1 / 24

Creating a Literacy-Rich Environment

Creating a Literacy-Rich Environment. March Focus Group Presented by: Tonya Kepner. Perks of attending today…. ACT 48 hours if you combine today’s hour with two more focus group hours this year. NOTE:

Download Presentation

Creating a Literacy-Rich Environment

An Image/Link below is provided (as is) to download presentation Download Policy: Content on the Website is provided to you AS IS for your information and personal use and may not be sold / licensed / shared on other websites without getting consent from its author. Content is provided to you AS IS for your information and personal use only. Download presentation by click this link. While downloading, if for some reason you are not able to download a presentation, the publisher may have deleted the file from their server. During download, if you can't get a presentation, the file might be deleted by the publisher.


Presentation Transcript

  1. Creating a Literacy-Rich Environment March Focus Group Presented by: Tonya Kepner

  2. Perks of attending today… • ACT 48 hours if you combine today’s hour with two more focus group hours this year.

  3. NOTE: To change images on this slide, select a picture and delete it. Then click the Insert Picture icon in the placeholder to insert your own image. • $25 Gift Card Drawing!!! Reading engagement + motivation = MORE MILES ON THE PAGE!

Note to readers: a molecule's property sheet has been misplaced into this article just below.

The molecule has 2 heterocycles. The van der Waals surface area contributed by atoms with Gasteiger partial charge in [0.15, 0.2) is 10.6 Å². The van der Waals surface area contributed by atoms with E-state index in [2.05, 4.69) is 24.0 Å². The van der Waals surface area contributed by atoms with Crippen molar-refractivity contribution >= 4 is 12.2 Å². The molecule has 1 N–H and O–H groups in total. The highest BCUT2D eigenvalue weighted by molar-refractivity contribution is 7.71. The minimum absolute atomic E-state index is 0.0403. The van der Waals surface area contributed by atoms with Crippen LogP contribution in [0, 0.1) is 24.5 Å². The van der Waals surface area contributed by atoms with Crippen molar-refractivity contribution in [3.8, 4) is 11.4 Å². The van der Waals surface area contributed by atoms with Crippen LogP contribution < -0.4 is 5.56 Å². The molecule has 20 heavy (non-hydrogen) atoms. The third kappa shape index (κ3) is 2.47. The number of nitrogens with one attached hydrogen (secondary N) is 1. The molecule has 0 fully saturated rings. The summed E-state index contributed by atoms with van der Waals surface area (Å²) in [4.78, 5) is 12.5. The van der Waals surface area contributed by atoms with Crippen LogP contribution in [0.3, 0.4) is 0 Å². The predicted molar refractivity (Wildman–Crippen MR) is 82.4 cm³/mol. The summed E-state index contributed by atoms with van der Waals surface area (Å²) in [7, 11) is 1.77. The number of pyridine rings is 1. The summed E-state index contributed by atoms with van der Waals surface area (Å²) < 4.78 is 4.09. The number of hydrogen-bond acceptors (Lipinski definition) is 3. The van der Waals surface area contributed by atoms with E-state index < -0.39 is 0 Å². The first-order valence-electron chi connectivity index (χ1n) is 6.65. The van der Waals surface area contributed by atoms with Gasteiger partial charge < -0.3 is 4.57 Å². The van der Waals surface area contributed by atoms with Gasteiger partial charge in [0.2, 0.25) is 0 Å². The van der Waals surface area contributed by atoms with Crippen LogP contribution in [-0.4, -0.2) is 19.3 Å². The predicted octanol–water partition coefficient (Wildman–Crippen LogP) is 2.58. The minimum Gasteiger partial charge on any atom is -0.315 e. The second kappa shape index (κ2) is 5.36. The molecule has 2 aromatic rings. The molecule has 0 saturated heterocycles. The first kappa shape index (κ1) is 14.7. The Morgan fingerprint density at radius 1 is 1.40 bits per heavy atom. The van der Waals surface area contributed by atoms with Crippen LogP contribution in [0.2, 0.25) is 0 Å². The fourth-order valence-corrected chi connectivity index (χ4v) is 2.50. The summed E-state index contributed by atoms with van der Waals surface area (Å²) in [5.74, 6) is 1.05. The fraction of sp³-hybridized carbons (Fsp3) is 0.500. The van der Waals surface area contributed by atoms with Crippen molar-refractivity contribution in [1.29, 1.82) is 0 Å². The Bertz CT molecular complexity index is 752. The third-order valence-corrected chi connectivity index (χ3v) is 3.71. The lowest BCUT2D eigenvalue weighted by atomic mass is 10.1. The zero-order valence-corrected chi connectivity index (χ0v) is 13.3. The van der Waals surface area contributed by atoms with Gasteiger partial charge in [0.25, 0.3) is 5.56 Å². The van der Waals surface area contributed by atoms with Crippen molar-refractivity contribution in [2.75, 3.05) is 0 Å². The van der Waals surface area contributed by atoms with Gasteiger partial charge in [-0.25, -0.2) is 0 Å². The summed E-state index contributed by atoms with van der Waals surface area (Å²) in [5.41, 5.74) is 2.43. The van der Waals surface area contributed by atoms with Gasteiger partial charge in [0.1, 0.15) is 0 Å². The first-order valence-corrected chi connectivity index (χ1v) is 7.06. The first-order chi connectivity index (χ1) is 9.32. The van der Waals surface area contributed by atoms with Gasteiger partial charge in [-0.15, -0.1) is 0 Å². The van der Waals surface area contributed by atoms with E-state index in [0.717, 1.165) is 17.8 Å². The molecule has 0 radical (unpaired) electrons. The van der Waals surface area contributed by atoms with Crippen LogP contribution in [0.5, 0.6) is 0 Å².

4. Agenda for today: • Research says… • Components of literacy-rich environment - Room Arrangement & Materials - Teacher’s Role - Student’s Role - Motivation (key component)

  5. On a notecard, record how many minutes you think elementary students read during the language arts instruction block each school day. The language arts instruction block was estimated as an average of 90-120 minutes in an elementary classroom.

  6. Research shows students read an average of… 8 minutes per day!!!

  7. Correlations: • A student in the 20th percentile reads books .7 minutes per day ***This adds up to 21,000 words read per year. • A student in the 80th percentile reads books 14.2 minutes per day ***This adds up to 1,146,000 words read per year. • A student in the 98th percentile reads 65.0 minutes per day ***This adds up to 4,358,000 words per year Cunningham & Stanovich

  8. Research ALSO shows good readers can be fostered through: LITERACY-RICH ENVIRONMENTS! Let’s start our tour…

  9. To have students engaged in language, literacy-rich classrooms often include items from the next few slides. Please feel free to take notes of items you would consider adding to your environment on the provided organizer. (Pencil icon side)

  10. PRINT MATERIALS: • Labels • Word Walls • Signs • Charts • Posters • Calendars • Job charts • Daily schedules

  11. Phone books • Menus • Cookbooks/Recipes • Books (Fiction, Nonfiction, Poetry) • Magazines • Pamphlets • Catalogs • Class-compiled books • Children’s dictionaries • Atlases • Newspapers • Store flyers * Classrooms with varied, often-refreshed books in close proximity had a 60% increase in students reading. ~Susan Neuman, 1999 READING MATERIALS:

  12. Utensils • Pencils • Markers • Crayons • Paint brushes and paint • Dry erase markers • Chalk • Letter stamps & inkpads • Shape sponges • Surfaces • Different types of paper • Easel & Chart Paper • Dry erase board • Chalkboard • Pavement • Envelopes • Clipboards WRITING MATERIALS:

  13. CD players • Headphones • Music and Books on CD • Computers/iPads • Felt board with flannel story pieces • Magnetic board with magnetic letters • Modeling clay or dough • Wikki stix • Puppets • Containers with labels/logos • Stamps • Personal book baskets or baggies • Defined reading “nook” or area OTHER EVIDENCE OF LANGUAGE OPPORTUNITIES: